Send to

Choose Destination
ISRN Surg. 2014 Feb 3;2014:817203. doi: 10.1155/2014/817203. eCollection 2014.

Surgical management of malignant pleural mesothelioma: impact of surgery on survival and quality of life-relation to chemotherapy, radiotherapy, and alternative therapies.

Author information

Cardiothoracic Directorate, Royal Infirmary of Edinburgh, 51 Little France Crescent, Edinburgh EH16 4SA, UK.
Biomedical Sciences, Leeds Metropolitan University, Portland Way, Leeds LS1 3HE, UK.



Malignant pleural mesothelioma (MPM) is an aggressive cancer arising from pleural mesothelium. Surgery aims to either cure the disease or control the symptoms. Two surgical procedures exist: extrapleural pneumonectomy (EPP) and pleurectomy/decortication (P/D). In this systematic review we assess current evidence on safety and efficacy of surgery.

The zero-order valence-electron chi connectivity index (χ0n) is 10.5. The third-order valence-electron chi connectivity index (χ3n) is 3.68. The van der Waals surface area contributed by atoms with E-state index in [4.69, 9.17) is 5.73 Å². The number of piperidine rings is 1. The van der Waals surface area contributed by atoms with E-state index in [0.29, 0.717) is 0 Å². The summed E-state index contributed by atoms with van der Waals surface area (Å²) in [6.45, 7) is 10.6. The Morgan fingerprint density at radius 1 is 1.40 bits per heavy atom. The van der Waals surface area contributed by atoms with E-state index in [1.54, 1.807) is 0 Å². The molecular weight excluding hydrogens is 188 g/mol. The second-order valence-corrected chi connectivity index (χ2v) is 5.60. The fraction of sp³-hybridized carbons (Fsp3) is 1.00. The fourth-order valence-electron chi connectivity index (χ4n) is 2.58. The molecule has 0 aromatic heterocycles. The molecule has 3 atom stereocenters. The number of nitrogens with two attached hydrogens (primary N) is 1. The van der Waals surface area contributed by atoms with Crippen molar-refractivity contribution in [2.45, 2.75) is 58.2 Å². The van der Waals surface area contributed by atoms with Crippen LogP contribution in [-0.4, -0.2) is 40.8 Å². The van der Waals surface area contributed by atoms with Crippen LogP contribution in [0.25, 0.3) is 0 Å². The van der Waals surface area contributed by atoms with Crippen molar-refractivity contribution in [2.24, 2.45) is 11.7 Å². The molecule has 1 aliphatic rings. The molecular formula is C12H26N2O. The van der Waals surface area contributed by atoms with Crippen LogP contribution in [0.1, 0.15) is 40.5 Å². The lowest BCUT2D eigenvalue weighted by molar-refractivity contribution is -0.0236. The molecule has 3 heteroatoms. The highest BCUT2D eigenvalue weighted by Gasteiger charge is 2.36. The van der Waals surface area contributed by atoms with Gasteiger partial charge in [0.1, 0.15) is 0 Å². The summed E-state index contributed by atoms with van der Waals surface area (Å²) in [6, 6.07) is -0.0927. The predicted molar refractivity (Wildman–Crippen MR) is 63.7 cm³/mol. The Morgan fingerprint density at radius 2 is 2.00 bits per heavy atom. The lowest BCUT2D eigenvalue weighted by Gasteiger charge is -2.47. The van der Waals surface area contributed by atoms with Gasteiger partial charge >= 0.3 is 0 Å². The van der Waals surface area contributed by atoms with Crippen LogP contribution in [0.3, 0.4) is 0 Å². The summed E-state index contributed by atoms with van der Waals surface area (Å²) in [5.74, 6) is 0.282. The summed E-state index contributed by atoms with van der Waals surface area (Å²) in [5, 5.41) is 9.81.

Five electronic databases were reviewed from January 1990 to January 2013. Studies were selected according to a predefined protocol. Primary endpoint was overall survival. Secondary endpoints included quality of life, disease-free survival, disease recurrence, morbidity, and length of hospital stay.


Sixteen studies were included. Median survival ranged from 8.1 to 32 months for P/D and from 6.9 to 46.9 months for EPP. Perioperative mortality was 0%-9.8% and 3.2%-12.5%, respectively. Perioperative morbidity was 5.9%-55% for P/D and 10%-82.6% for EPP. Average length of stay was 7 days for P/D and 9 days for EPP.


Current evidence cannot definitively answer which procedure (EPP or P/D) is more beneficial in terms of survival and operative risks. This systematic review suggests that surgery in the context of trimodality therapy offers acceptable perioperative outcomes and long-term survival. Centres specialising in MPM management have better results.

Supplemental Content

Full text links

Icon for PubMed Central
Loading ...
Support Center